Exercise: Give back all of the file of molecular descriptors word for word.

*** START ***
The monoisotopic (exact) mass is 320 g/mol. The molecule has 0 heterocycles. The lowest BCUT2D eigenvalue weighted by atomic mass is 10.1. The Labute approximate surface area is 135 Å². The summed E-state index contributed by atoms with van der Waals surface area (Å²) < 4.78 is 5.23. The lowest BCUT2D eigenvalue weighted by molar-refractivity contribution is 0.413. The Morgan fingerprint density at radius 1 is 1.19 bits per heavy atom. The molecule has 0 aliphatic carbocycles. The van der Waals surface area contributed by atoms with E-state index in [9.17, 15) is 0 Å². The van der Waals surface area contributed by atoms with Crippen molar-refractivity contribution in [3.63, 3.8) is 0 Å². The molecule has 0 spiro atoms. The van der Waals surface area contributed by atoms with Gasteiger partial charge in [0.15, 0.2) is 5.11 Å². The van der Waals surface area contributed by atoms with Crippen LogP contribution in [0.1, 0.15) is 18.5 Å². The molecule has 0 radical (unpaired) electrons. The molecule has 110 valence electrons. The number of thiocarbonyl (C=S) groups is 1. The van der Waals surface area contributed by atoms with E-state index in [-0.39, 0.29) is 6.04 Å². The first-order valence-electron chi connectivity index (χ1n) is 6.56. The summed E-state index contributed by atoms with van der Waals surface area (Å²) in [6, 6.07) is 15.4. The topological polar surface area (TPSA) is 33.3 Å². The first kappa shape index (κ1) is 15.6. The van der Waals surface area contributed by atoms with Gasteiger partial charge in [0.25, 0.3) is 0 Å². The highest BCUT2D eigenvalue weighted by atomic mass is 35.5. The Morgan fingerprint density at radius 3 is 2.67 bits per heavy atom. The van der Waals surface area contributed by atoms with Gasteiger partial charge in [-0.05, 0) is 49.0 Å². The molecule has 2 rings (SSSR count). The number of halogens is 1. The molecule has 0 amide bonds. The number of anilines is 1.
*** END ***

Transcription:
The monoisotopic (exact) mass is 320 g/mol. The molecule has 0 heterocycles. The lowest BCUT2D eigenvalue weighted by atomic mass is 10.1. The Labute approximate surface area is 135 Å². The summed E-state index contributed by atoms with van der Waals surface area (Å²) < 4.78 is 5.23. The lowest BCUT2D eigenvalue weighted by molar-refractivity contribution is 0.413. The Morgan fingerprint density at radius 1 is 1.19 bits per heavy atom. The molecule has 0 aliphatic carbocycles. The van der Waals surface area contributed by atoms with E-state index in [9.17, 15) is 0 Å². The van der Waals surface area contributed by atoms with Crippen molar-refractivity contribution in [3.63, 3.8) is 0 Å². The molecule has 0 spiro atoms. The van der Waals surface area contributed by atoms with Gasteiger partial charge in [0.15, 0.2) is 5.11 Å². The van der Waals surface area contributed by atoms with Crippen LogP contribution in [0.1, 0.15) is 18.5 Å². The molecule has 0 radical (unpaired) electrons. The molecule has 110 valence electrons. The number of thiocarbonyl (C=S) groups is 1. The van der Waals surface area contributed by atoms with E-state index in [-0.39, 0.29) is 6.04 Å². The first-order valence-electron chi connectivity index (χ1n) is 6.56. The summed E-state index contributed by atoms with van der Waals surface area (Å²) in [6, 6.07) is 15.4. The topological polar surface area (TPSA) is 33.3 Å². The first kappa shape index (κ1) is 15.6. The van der Waals surface area contributed by atoms with Gasteiger partial charge in [0.25, 0.3) is 0 Å². The highest BCUT2D eigenvalue weighted by atomic mass is 35.5. The Morgan fingerprint density at radius 3 is 2.67 bits per heavy atom. The van der Waals surface area contributed by atoms with Gasteiger partial charge in [-0.05, 0) is 49.0 Å². The molecule has 2 rings (SSSR count). The number of halogens is 1. The molecule has 0 amide bonds. The number of anilines is 1.